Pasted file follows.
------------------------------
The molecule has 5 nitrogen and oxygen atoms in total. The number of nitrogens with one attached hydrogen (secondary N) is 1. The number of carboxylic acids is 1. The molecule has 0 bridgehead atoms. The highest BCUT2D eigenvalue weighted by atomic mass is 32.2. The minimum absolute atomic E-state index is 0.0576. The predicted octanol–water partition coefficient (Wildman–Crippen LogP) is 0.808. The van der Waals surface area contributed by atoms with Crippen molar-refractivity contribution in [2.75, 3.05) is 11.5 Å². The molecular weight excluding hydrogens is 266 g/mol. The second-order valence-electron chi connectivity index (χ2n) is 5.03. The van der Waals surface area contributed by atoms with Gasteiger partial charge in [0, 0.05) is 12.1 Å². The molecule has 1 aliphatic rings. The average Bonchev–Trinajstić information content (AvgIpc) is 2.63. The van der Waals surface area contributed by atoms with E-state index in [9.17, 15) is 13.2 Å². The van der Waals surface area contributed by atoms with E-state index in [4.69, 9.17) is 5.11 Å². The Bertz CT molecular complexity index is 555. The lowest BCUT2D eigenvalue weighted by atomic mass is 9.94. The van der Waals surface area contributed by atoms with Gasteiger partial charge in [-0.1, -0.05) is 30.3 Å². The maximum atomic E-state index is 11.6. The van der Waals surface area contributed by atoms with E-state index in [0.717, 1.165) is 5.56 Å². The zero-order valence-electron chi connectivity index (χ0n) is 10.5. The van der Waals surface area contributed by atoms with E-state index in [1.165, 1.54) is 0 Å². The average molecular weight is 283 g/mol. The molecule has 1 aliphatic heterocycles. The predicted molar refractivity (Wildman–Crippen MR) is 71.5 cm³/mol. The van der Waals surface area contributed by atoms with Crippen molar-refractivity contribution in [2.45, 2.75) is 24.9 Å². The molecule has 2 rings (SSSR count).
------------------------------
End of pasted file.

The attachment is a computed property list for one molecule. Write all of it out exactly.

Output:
The molecule has 5 nitrogen and oxygen atoms in total. The number of nitrogens with one attached hydrogen (secondary N) is 1. The number of carboxylic acids is 1. The molecule has 0 bridgehead atoms. The highest BCUT2D eigenvalue weighted by atomic mass is 32.2. The minimum absolute atomic E-state index is 0.0576. The predicted octanol–water partition coefficient (Wildman–Crippen LogP) is 0.808. The van der Waals surface area contributed by atoms with Crippen molar-refractivity contribution in [2.75, 3.05) is 11.5 Å². The molecular weight excluding hydrogens is 266 g/mol. The second-order valence-electron chi connectivity index (χ2n) is 5.03. The van der Waals surface area contributed by atoms with Gasteiger partial charge in [0, 0.05) is 12.1 Å². The molecule has 1 aliphatic rings. The average Bonchev–Trinajstić information content (AvgIpc) is 2.63. The van der Waals surface area contributed by atoms with E-state index in [9.17, 15) is 13.2 Å². The van der Waals surface area contributed by atoms with E-state index in [4.69, 9.17) is 5.11 Å². The Bertz CT molecular complexity index is 555. The lowest BCUT2D eigenvalue weighted by atomic mass is 9.94. The van der Waals surface area contributed by atoms with Gasteiger partial charge in [-0.1, -0.05) is 30.3 Å². The maximum atomic E-state index is 11.6. The van der Waals surface area contributed by atoms with E-state index in [0.717, 1.165) is 5.56 Å². The zero-order valence-electron chi connectivity index (χ0n) is 10.5. The van der Waals surface area contributed by atoms with E-state index in [1.165, 1.54) is 0 Å². The average molecular weight is 283 g/mol. The molecule has 1 aliphatic heterocycles. The predicted molar refractivity (Wildman–Crippen MR) is 71.5 cm³/mol. The van der Waals surface area contributed by atoms with Crippen molar-refractivity contribution in [2.45, 2.75) is 24.9 Å². The molecule has 2 rings (SSSR count).